'Grassroots Ecumenism' equips lay people for meaningful dialogue

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Karen Petersen Finch, author and professor of pastoral leadership, in the campus of McGill University
Karen Petersen Finch, author and professor of pastoral leadership, in the campus of McGill University

By Laura Ieraci

CHICAGO — A joint Lenten series offered by a Presbyterian church and a Catholic church in small-town Clarkston, Washington, during the COVID-19 pandemic is the inspiration and model behind a new book that seeks to equip and engage lay people in ecumenical dialogue at the grassroots level.

Karen Petersen Finch, author and professor of pastoral leadership, is working to promote ecumenical dialogue among the laity in her new book, “Grassroots Ecumenism: The Path Towards Local Christian Kinship” (2022). Petersen Finch, an ecumenist and ordained minister of the Presbyterian Church, teaches at the Presbyterian College and at McGill University in Montreal, Canada.

Her book elaborates on the concept of “local ecumenism,” which has not gotten much traction in academic circles to date, she says. Aside from the book “Local Ecumenism” (1984), edited by André Birmele, there is very little mention of local ecumenism in the literature, she says.

Indeed, most references to local ecumenism indicate that “it should be happening, but it isn’t,” she adds. The local ecumenism Petersen Finch is promoting goes beyond fellowship, neighborliness and shared good works to engage differences in doctrine.

Petersen Finch admits “the idea of actually dialoguing in a doctrinal way at the grassroots level is pretty rare.” However, she insists that grassroots ecumenism “has to have the doctrinal piece.”

“Because if doctrine is part of the problem, it needs to be part of the solution,” she continues. “And lay people know that’s what keeping them apart, not just culture, not just attitudes. It’s really different truth claims.”

Beliefs underlying Petersen Finch’s proposals are that “lay people can thoroughly understand the doctrine of their own church and can dialogue skillfully with the beliefs of neighboring churches” and that “the work of national and international experts on church unity is not finished until the lay people in local settings participate in it.”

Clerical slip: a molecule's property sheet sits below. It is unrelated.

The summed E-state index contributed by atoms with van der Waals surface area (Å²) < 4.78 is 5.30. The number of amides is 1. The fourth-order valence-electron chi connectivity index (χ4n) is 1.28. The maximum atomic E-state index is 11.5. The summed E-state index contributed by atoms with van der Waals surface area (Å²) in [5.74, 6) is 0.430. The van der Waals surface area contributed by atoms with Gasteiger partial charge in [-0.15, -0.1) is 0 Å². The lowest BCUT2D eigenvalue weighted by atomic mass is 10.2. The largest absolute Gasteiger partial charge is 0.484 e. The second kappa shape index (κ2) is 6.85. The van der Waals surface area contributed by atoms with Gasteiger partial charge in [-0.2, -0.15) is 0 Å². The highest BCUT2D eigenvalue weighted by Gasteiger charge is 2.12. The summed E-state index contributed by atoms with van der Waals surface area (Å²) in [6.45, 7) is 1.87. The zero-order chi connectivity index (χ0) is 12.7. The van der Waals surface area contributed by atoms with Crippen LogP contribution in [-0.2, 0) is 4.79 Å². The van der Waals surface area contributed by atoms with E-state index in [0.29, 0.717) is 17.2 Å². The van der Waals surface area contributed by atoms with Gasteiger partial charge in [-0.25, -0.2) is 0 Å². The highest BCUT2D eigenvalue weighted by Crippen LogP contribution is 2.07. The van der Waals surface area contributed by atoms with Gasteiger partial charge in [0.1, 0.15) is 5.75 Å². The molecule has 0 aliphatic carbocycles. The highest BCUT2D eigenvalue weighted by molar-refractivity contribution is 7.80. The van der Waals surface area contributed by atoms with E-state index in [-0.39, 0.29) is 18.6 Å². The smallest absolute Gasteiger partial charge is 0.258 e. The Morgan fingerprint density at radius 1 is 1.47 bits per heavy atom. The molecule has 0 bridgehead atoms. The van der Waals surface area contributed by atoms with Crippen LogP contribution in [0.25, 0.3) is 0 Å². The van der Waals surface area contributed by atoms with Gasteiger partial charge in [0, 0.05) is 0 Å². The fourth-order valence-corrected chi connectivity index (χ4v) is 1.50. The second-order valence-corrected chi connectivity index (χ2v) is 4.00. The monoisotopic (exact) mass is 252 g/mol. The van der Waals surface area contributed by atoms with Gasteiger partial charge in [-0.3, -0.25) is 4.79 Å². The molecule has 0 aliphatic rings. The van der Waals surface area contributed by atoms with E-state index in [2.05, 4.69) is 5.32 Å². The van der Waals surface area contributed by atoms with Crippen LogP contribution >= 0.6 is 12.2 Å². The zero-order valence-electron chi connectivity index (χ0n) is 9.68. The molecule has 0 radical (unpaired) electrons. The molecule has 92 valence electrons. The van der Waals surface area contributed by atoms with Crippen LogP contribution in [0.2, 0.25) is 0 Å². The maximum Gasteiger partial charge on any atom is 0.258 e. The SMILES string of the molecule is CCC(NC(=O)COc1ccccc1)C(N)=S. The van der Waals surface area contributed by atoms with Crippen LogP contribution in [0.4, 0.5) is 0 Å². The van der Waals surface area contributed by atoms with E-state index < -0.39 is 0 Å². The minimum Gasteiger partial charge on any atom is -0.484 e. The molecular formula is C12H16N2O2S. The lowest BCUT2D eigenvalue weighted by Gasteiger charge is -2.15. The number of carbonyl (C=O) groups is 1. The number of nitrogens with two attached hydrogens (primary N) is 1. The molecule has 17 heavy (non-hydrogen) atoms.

“We’re not assuming that lay people are somehow stupid,” she says. “You don’t need to be trained for 100 years in theology to participate in a dialogue where the seeds of collaboration can happen and begin to grow.”

She admits that adult faith education is “consistent work,” but this does not discount an adult Christian’s ability to engage in ecumenical dialogue that goes beyond good works.

Petersen Finch says she has seen occasions for ecumenical dialogue become opportunities for “supercharged adult education,” motivating adults to learn more about their own faith tradition in order to have the ability to engage the other and enter into relationship with them.

“You carry the face of your tradition and it’s concretized,” she says.

“Grassroots Ecumenism” tells the story of how members of Holy Family Roman Catholic Church and First Presbyterian Church met over five weeks in Lent 2022 to dialogue on differences in doctrine. The book also elaborates on their method of dialogue and the impact on the community.

The lay faithful were joined by their pastors, who were both supportive of the dialogue. Pastors’ involvement “makes a huge difference,” says Petersen Finch, giving church members “that permission to engage.”

For those who are interested but intimidated by their lack of skill in ecumenical dialogue, Petersen Finch teaches dialogue skills in her book and presents them in ways that are easy to learn. The book also offers the theological foundations and reflections on the participation of the laity in ecumenical dialogue in ordinary life. 

At the heart of the dialogue process is friendship, which must be nurtured and developed, says Petersen Finch, who has noticed in many church communities the tendency for some members to be more naturally “ecumenically minded.”

“They’ve already created a web of relationships through an interchurch network, maybe it’s a Bible study, maybe it’s just a long friendship between a Catholic woman and a Presbyterian woman,” she says.

She proposes that churches find these people “and put the opportunity and the resources in their hands.”

Petersen Finch first conducted part of her research and writing during a sabbatical in Rome 2018, living during that time at The Lay Centre, an intentional ecumenical and interreligious community of lay scholars. She completed her book during the COVID-19 pandemic lockdown. Cecil M. Robeck, theologian, ecumenist and Assemblies of God minister, whom she befriended at The Lay Centre, wrote the forward.

The book was launched last fall in Clarkston and received excellent reviews from scholars, but the intended audience, says Petersen Finch, is the people in the pew. She hopes many communities will use “Grassroots Ecumenism” as a handbook to guide their local efforts at ecumenical dialogue. The book even includes samples for flyers and meeting schedules.

Petersen Finch underlines that her book is also about “the power of small movements.”

“While the world is moving away from the other, these small, humble, gentle movements are the kingdom seeds,” she says. “Local ecumenism is really about peacemaking in a dark world.”

“Grassroots Ecumenism: The Path Towards Local Christian Kinship” is available for purchase at New City Press and on Amazon.

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